He was talking about how and when people find their identities and how can you reconcile having more than one? He said most people have many identities – the one their family gave them that is filled with their heritage and genetics; how others are found in their adolescents and teens because of who influences you or when you really start to know who you truly are and how sometimes that all changes as you grow and learn. That got me to thinking.
I have always been a little sister – the only girl in my family, the one who had older brothers my “friends” wanted to date and the one coaches wanted – no expected – to be in to sports because “all the Pedro boys play sports, so you have to too”. Teachers who expected me to be good at school because my oldest brother was; or artistic like another one was; or funny; or a hundred other things. I remember my mom arguing with a teacher after he pointed out many of my shortcomings in math and in general and how he couldn’t believe how unlike the Pedro boys I was and she responded, “well, in case you haven’t noticed, she is a girl!” I knew at that moment my mom would always be ok with who I was and accept me for me. Then when I got older and moved away from my family, I slowly realized the people I was meeting did not have expectations of me and I could be who I wanted to be. Problem was I didn’t know who that was. I spent a lot of time trying to figure out who I was – hell, I still do! I have had so many moments in my life when I can’t believe I am where I am and have wondered how this all happened. How I got here and where I’m going and why I don’t have it all figured out yet! Wondering how the hell I’m considered an ‘expert’ in things at work and why people ask me my opinion or even listen to what I say. Probably all signs of insecurity that I don’t usually share with friends and here I am writing about it in a blog that will be read by others. I guess one of my biggest problems is I don’t feel my age – a lot of times I still feel like that high school kid trying to figure out which big brother I’m supposed to be like and how I’m going to live up to it all.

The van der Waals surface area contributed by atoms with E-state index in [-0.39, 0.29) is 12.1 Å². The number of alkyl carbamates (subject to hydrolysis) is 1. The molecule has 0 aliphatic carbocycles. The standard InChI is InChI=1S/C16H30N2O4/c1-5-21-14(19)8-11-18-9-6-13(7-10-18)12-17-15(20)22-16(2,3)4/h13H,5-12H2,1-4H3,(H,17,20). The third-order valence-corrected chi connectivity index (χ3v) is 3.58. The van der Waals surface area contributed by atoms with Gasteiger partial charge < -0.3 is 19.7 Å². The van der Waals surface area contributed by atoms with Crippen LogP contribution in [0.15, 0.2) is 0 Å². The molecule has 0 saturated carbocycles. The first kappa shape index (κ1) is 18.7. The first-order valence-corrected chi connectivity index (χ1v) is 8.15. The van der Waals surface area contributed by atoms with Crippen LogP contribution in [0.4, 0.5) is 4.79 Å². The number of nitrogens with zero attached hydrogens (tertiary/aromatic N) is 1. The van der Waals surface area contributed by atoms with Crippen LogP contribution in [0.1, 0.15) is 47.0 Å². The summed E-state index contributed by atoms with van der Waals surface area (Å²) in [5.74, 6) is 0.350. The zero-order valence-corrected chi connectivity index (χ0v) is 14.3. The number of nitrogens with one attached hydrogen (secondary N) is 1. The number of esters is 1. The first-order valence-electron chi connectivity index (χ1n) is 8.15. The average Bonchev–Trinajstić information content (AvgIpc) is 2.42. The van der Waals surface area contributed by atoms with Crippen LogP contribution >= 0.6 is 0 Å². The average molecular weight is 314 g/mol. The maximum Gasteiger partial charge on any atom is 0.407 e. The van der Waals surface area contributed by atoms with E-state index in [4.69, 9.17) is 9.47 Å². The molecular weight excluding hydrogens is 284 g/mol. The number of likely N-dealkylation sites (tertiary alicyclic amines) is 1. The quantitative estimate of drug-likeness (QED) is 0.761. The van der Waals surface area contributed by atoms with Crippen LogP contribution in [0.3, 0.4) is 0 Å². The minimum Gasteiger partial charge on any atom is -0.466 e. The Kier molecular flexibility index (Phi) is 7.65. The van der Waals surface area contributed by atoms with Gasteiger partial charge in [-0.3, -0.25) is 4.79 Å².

But then, there are other moments… moments like Saturday night. When the world feels like it’s in perfect alignment. Like I’ve got it all together and figured out. I knew that night that roller derby brought my life into better focus that I ever expected to find. It’s hard to explain, but being crammed into a small room with officials that I respect and admire after 2 intense bouts was surreal to say the least. I thought how being an official was not my plan for derby but in the last few weeks it has occurred to me that it is truly where I am supposed to be.
Right near the end of the second bout that night, everything slowed down, almost freezing and I felt like I had tunnel vision. At first I thought I was about to blackout – but then I realized, it was a moment I wanted to remember. It wasn’t anything spectacularly special which confused me – it was just a moment. But in that moment I realized that the work has been worth it. Officials are not the center of attention and don’t get glory. And for me, that’s ok. The work is hard. The hours are long. And the appreciation isn’t always there. Kinda sounds like being a parent, doesn’t it? And I’m ok with that too.
My identities are many… I’m a daughter, I’m a sister, I’m an employee, I’m a friend, I’m an official, I’m a leader, I’m a follower, I’m a salesman and I’m a mom. And some days I think I’m not enough. Others day I think of all the titles I hope I will gain some day. But that night – that night for that one moment in time when I was standing in the middle of the rink, watching teams move on and off the track and officials getting into position and glancing up at the scoreboard… it just all seemed so right, so perfect. At that moment it just made me wish it would all never end. It made me think how good it all was. It made me think that being there, in the middle is right where I want to be.
~ Boo D. Bloxx